Math is the most valuable school subject in later life, say Americans in a new Gallup poll. English, literature, or reading came in second, but lost a few points since 2002. Science/physics/biology increased from 4 percent to 12 percent, passing history for third place.

The importance of English rises with higher levels of formal education, tying math as the most important among four-year college graduates and coming in first among postgraduates.

It would be fascinating to know what parts of math these people used in later life. I suspect that a few percent, those in high-powered STEM jobs or finance, use advanced math. But I would be willing to bet large amounts of money that the vast majority use nothing past Algebra I. Which suggests that public schools should concentrate on making sure that students understand basic math, and de-emphasize the rest.

And I’d be willing to bet large amounts of money that the vast majority that use nothing past Algebra I spend most of their lives only making small amounts of money…

I would be willing to bet enormous amounts of money against that assertion. People who make more than “small amounts of money” may use numbers a lot, but they don’t do any advanced math with them.

Higher math teaches logic – it trains the brain. While I don’t see the need for every student to take calculus, the discipline of taking Algebra and Geometry, especially the old-fashioned way using proofs is valuable beyond training for STEM fields.

If we don’t, as a society, have the collective IQ to make Algebra I, Geometry, and Algebra II standard for high school graduation, then we’re in trouble. Big trouble. As in “Sputnik panic” trouble.

My peers consider me a math person, but I think the most valuable skill is the ability to communicate clearly. A lot of mathematicians are unable to communicate the value of their results or math in general. I have seen more than a few people publish material stating math is useless: Colman McCarthy for example.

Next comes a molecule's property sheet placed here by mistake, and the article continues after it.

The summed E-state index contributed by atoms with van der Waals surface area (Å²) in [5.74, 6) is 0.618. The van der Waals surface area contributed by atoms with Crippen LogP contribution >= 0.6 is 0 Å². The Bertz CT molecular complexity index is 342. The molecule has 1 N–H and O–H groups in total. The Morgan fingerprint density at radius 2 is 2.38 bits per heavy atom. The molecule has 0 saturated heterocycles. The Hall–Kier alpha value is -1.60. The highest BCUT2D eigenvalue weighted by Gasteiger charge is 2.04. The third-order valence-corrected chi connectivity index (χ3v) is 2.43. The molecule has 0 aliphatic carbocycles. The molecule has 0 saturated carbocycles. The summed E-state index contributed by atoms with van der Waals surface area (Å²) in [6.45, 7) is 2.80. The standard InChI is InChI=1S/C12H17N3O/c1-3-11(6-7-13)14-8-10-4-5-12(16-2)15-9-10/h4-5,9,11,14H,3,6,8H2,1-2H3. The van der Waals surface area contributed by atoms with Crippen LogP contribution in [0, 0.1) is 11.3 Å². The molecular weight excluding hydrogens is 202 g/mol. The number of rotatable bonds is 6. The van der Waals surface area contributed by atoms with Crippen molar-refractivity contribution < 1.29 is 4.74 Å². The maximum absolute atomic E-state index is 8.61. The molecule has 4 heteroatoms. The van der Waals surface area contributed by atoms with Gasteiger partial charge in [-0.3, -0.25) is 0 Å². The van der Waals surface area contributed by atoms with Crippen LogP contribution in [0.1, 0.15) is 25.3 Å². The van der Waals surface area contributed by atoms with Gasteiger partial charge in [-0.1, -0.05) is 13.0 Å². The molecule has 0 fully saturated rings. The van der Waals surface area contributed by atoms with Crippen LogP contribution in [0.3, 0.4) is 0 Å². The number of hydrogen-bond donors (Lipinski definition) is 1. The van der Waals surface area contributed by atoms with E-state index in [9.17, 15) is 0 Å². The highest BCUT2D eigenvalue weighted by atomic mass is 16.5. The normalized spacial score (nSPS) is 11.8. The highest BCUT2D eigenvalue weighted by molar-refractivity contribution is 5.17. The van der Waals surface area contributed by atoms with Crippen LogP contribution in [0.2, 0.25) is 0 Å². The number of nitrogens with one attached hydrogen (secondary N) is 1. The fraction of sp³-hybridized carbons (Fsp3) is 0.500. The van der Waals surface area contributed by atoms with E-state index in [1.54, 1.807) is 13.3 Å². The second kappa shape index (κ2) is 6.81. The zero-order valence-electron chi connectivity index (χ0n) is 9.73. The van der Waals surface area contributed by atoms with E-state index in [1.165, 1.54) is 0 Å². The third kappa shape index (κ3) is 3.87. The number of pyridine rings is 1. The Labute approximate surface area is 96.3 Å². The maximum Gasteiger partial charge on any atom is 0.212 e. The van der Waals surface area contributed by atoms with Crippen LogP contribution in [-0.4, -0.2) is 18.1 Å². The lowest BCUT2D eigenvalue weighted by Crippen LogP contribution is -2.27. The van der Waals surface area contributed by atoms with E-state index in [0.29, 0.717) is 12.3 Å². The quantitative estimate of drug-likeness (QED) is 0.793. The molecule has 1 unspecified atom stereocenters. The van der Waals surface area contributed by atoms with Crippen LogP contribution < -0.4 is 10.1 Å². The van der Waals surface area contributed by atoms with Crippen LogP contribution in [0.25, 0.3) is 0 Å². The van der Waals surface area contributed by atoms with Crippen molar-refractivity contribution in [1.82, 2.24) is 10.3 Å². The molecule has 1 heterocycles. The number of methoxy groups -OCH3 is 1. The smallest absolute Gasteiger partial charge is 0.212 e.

Well, math IS useless, if you don’t know any. It’s a slam dunk: not a single person who failed to learn math will find that math has any use in their everyday life.

Well, I can honestly say I don’t use the following on a daily basis:

calculus

diff eqns

linear algebra

abstract algebra

engineering physics

digital logic (though I use it on occasion)

numerical analysis

formal or symbolic logic (though I use it on occasion)

What math teaches people who learn it correctly is:

problem solving, critical thinking, and analysis skills

(which is something many graduates of high school

and college have a hard time grasping).

Perhaps, in a generic sense, but all those branches of Math exist in the first place becuase they were needed to solve actual problems. They’re not just abstract playthings.

Actually, a lot of math began because of the curiosity of mathematicians, with no thought of practical problems. Yet much of that “impractical” math has turned out to have enormous practical usefulness. That’s a reason to keep open the research university math departments.

But only a small number of people use that sort of high-powered math. They are the ones with the interest and talent for it. We could try to force everyone to learn it but the costs would far exceed the benefits.

A society lives or dies based on its Math skills (which then extends to all its other STEM skills). The countries who have good overall Math skills end up dominating the countries that don’t. It’s been that way since the times of ancient Sumer and Egypt, and it will still be that way when a United Earth starts competing with alien races around the Galaxy.

So, keeping that in mind… The USA, and the West in general, is in trouble. If we don’t turn things around soon, China and India will be telling us what to do and how to do it in just a few generations…

Elim: Really? Because Captain Kirk had a CLEAR edge over the Romulans but less than 80 years later, Picard almost wet himself whenever a Warbird shows up? You think it was because the Romulans are better at math than the Vulcans or, heck, even the Zakdorn? It was more likely due to a classic “guns vs. butter” decision.

But hey, we’ve apparently blown that one too, so the outcome might well be the same.

I’d say that the “guns vs. butter” (a la a book like ‘Guns, Germs, and Steel’) is also extremely important. But a society’s overall Math skills will determine how much guns and butter they can produce. (or the better guns, or the better butter, than their opponents). Better Math skills also leads to superior weapons, defense, tactics… etc.